“You shall go back at once, if you wish it,” he said, flushing slightly. “But you have been crying; why?”
Frank as Miss Nellie wished to be, she could not bring herself to say that her feet hurt her, and the dust and heat were ruining her complexion. It was therefore with a half-confident belief that her troubles were really of a moral quality that she answered, “Nothing—nothing, but—but—it’s wrong to come here.”
“But you did not think it was wrong when you agreed to come, at our last meeting,” said the young man, with that persistent logic which exasperates the inconsequent feminine mind. “It cannot be any more wrong to-day.”
“But it was not so far off,” murmured the young girl, without looking up.
“Oh, the distance makes it more improper, then,” he said abstractedly; but after a moment’s contemplation of her half-averted face, he asked gravely, “Has anyone talked to you about me?”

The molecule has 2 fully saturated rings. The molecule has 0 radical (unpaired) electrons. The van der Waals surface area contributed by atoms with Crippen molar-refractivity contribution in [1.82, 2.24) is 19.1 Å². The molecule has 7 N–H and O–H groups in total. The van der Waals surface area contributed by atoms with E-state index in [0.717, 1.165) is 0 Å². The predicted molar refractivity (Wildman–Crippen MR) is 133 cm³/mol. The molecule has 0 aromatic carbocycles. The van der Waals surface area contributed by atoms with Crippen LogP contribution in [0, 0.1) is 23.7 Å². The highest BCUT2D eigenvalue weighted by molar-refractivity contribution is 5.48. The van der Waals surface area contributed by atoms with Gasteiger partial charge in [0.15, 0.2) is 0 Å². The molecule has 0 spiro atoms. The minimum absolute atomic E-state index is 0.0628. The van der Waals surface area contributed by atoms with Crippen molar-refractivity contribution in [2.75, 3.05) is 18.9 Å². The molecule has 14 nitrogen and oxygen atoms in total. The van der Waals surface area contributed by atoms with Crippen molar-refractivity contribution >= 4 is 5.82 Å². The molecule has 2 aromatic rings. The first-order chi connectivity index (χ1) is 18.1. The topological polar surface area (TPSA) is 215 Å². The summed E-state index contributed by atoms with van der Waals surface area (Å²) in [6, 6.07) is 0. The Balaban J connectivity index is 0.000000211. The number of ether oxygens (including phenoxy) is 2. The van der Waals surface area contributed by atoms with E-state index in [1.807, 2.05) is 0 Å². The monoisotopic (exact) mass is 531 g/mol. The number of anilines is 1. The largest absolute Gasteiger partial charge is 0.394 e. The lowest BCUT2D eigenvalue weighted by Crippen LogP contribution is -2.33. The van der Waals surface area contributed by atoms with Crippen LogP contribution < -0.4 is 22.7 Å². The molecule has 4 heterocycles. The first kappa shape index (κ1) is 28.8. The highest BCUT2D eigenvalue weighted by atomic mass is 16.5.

Ten minutes before, Nellie had been burning to unburthen herself of her father’s warning, but now she felt she would not. “I wish you wouldn’t call yourself Low,” she said at last.
“But it’s my name,” he replied quietly.
“Nonsense! It’s only a stupid translation of a stupid nickname. They might as well call you ‘Water’ at once.”
“But you said you liked it.”
“Well, so I do. But don’t you see—I—oh dear! you don’t understand.”
Low did not reply, but turned his head with resigned gravity towards the deeper woods. Grasping the barrel of his rifle with his left hand, he threw his right arm across his left wrist and leaned slightly upon it with the habitual ease of a Western hunter—doubly picturesque in his own lithe, youthful symmetry. Miss Nellie looked at him from under her eyelids, and then half defiantly raised her head and her dark lashes. Gradually an almost magical change came over her features; her eyes grew larger and more and more yearning, until they seemed to draw and absorb in their liquid depths the figure of the young man before her; her cold face broke into an ecstasy of light and color; her humid lips parted in a bright, welcoming smile, until, with an irresistible impulse, she arose, and throwing back her head stretched towards him two hands full of vague and trembling passion.